A square in Brussels will be named after the Brontë sisters as part of a wider plan for the “feminization” of public places, more than 178 years after Charlotte and Emily came to the city to study French.
Councillors in the north-west district of Koekelberg voted to name a square at the end of Rue des Braves “Place des Sœurs Brontë” in French or “Zusters Brontë plein” in Dutch on Monday 1 July. The resolution to pay tribute to the English novelists describes the three sisters, including Anne Brontë who never went to Brussels, as “models of emancipation”.
The only mark of the Brontë’s stay in Brussels is a small plaque created in 1979 on the Bozar cultural venue close to the grounds of the school where Charlotte and Emily studied and lived. Until now, the novelists have not been recognised on Brussels’ street names or city walls.
“It’s a wonderful decision especially, as it will be placed in the city’s cultural center. The Brontë’s are one of Brussels’ most important literary links,” says Helen MacEwan, author of the Brontës in Brussels and a founder of the Brussels Brontë Group.
The tribute was first proposed by former Brussels secretary of state and member of the Koekelberg council Robert Delathouwer. “He has long been aware of the Brontë’s link with Brussels, and wants to pay tribute to them in the city that Charlotte depicts in her novels The Professor and Villette. He thinks it’s a great idea to inspire young people,” MacEwan tells TIME.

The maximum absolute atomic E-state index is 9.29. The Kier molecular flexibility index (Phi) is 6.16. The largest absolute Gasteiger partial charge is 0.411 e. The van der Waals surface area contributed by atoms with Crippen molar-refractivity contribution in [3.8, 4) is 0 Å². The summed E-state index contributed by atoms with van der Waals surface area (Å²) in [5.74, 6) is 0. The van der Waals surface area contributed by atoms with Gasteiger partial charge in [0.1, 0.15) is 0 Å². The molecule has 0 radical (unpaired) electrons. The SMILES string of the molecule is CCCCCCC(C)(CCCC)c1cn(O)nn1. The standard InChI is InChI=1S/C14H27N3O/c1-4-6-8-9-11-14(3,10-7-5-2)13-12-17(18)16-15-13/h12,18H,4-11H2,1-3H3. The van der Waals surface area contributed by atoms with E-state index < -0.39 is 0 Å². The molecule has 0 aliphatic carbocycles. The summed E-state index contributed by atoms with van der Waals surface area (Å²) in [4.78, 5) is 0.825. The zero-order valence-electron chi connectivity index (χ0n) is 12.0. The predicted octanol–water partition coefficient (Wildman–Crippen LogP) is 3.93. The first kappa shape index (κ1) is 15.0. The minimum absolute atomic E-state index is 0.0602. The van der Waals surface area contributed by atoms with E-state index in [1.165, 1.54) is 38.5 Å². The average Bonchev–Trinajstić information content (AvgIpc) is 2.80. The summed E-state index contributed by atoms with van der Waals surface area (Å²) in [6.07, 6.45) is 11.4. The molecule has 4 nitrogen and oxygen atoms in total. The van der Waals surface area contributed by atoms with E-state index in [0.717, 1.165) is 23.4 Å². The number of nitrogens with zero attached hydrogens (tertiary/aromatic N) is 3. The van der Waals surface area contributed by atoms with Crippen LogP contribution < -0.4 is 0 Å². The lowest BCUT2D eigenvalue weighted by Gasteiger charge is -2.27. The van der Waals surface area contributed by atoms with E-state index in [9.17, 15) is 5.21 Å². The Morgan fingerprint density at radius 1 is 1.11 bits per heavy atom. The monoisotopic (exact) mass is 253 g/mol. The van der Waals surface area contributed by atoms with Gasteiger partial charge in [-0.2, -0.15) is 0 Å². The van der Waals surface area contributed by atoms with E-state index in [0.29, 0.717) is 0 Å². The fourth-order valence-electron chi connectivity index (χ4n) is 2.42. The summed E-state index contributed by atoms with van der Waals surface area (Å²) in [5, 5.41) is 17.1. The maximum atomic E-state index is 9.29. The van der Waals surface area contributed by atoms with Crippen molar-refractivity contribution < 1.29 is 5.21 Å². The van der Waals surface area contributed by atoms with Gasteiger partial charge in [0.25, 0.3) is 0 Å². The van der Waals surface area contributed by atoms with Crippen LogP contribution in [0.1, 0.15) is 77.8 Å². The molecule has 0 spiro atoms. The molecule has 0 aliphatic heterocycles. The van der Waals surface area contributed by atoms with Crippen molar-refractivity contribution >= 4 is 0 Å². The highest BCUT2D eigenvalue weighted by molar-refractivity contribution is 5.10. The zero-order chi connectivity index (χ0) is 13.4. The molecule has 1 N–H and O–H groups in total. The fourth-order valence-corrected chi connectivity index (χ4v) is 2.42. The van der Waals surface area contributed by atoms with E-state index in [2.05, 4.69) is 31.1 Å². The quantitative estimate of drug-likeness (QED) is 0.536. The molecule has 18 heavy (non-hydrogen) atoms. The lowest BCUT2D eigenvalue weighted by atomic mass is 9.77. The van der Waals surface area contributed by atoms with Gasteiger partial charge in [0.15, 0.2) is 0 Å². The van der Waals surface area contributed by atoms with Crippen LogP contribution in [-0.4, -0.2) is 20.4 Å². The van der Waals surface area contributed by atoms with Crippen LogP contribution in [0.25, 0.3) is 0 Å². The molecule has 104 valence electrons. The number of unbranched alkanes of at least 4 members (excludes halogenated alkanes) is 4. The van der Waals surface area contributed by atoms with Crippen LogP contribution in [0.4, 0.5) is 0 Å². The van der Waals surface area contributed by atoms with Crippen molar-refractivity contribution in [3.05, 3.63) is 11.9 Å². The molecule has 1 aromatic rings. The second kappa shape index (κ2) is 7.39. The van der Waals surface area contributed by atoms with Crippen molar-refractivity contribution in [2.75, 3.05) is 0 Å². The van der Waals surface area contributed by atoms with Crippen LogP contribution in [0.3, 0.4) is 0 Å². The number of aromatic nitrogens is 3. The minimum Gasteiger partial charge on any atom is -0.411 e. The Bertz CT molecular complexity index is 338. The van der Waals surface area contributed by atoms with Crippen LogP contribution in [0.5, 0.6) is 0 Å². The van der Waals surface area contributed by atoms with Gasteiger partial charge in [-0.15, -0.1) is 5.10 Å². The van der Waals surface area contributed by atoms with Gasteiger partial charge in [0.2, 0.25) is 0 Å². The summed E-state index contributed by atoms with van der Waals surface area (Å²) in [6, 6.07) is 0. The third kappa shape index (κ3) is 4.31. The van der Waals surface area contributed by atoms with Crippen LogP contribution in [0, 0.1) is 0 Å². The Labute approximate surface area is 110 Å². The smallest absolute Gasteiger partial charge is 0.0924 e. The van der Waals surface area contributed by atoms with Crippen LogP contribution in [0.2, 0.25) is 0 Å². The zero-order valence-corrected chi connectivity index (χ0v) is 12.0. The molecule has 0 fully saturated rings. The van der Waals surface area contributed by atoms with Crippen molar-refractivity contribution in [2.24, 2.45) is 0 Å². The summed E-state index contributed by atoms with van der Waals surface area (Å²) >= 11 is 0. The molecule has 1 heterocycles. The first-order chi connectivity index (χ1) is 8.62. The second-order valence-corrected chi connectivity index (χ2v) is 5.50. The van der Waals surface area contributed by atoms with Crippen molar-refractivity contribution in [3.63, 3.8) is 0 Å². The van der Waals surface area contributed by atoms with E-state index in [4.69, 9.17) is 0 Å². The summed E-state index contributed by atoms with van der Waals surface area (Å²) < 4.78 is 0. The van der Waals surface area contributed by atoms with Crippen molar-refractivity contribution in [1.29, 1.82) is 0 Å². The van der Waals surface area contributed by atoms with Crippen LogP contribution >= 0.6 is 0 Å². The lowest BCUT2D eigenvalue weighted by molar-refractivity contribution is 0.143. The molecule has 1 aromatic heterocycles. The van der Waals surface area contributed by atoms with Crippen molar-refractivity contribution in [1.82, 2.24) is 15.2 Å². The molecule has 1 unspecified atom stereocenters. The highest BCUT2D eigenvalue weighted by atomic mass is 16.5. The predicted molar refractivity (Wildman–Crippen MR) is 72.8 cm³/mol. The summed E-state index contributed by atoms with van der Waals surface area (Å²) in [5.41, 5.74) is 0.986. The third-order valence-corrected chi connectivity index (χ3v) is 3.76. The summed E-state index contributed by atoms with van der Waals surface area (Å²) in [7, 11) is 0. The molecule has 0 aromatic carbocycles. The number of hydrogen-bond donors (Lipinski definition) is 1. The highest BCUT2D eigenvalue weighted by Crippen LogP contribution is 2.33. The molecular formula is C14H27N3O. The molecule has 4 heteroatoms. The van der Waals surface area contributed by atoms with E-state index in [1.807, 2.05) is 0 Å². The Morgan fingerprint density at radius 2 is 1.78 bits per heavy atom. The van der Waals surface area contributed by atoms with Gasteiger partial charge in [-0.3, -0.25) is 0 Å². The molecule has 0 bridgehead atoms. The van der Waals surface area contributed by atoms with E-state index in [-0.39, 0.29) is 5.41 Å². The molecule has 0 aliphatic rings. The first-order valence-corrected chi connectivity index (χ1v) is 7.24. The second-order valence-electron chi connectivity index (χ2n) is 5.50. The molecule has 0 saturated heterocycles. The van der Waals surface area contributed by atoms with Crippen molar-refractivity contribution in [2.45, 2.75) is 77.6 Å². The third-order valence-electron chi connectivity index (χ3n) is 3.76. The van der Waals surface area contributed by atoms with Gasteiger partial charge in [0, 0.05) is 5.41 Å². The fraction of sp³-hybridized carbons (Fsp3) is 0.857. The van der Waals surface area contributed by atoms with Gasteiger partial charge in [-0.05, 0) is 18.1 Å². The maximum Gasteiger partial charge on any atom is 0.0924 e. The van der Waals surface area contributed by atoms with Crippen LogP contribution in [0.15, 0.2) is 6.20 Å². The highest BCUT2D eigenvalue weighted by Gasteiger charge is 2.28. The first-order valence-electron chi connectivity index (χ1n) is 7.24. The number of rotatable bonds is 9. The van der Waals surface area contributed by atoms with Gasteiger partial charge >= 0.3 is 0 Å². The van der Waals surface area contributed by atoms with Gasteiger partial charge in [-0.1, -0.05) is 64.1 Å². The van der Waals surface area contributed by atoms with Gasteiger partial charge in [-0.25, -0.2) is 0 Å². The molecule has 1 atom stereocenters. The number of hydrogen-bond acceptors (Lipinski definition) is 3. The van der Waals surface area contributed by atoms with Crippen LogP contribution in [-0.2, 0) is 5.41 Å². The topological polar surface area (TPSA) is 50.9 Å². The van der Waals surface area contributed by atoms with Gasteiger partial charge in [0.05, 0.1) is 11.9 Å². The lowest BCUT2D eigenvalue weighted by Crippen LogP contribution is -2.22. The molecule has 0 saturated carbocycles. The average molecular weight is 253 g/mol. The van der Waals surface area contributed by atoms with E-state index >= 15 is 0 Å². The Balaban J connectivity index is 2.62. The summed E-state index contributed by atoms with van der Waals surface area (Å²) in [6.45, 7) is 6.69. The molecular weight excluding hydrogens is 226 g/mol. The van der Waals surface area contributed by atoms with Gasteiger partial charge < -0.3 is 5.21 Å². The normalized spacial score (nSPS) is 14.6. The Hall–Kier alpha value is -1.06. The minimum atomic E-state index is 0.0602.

Charlotte Brontë and her sister Emily, aged 25 and 23, arrived in Brussels in February 1842 after a journey of some 650 kilometers from the Yorkshire village of Haworth. It was the only time the sisters went abroad, says MacEwan. There, they hoped to improve their languages, including French and German, five years before becoming best-selling authors. Charlotte who authored Jane Eyre, stayed for two years while Emily, perhaps best known for her novel Wuthering Heights, stayed for a year due to homesickness. “The Brontë’s were always homesick away from home but they were determined to get on with their studies,” says MacEwan.
The tribute — expected to be made official in early 2021 — is part of plan to dedicate more public place names to women, after the local authority found that the vast majority of its streets and squares named after men. In Koekelberg, almost half of the 70 names of public places are tributes to men (politicians, artists, veterans or those who died for their country). The remaining place names refer to the independence of the country or the end of the World Wars.
Ans Persoons, Alderwoman of Urban Planning and Public Spaces of the City of Brussels, said in March 2019: “We are looking the names of women from Brussels. We want to grant them a more visible space in the neighborhoods in which they have a history.”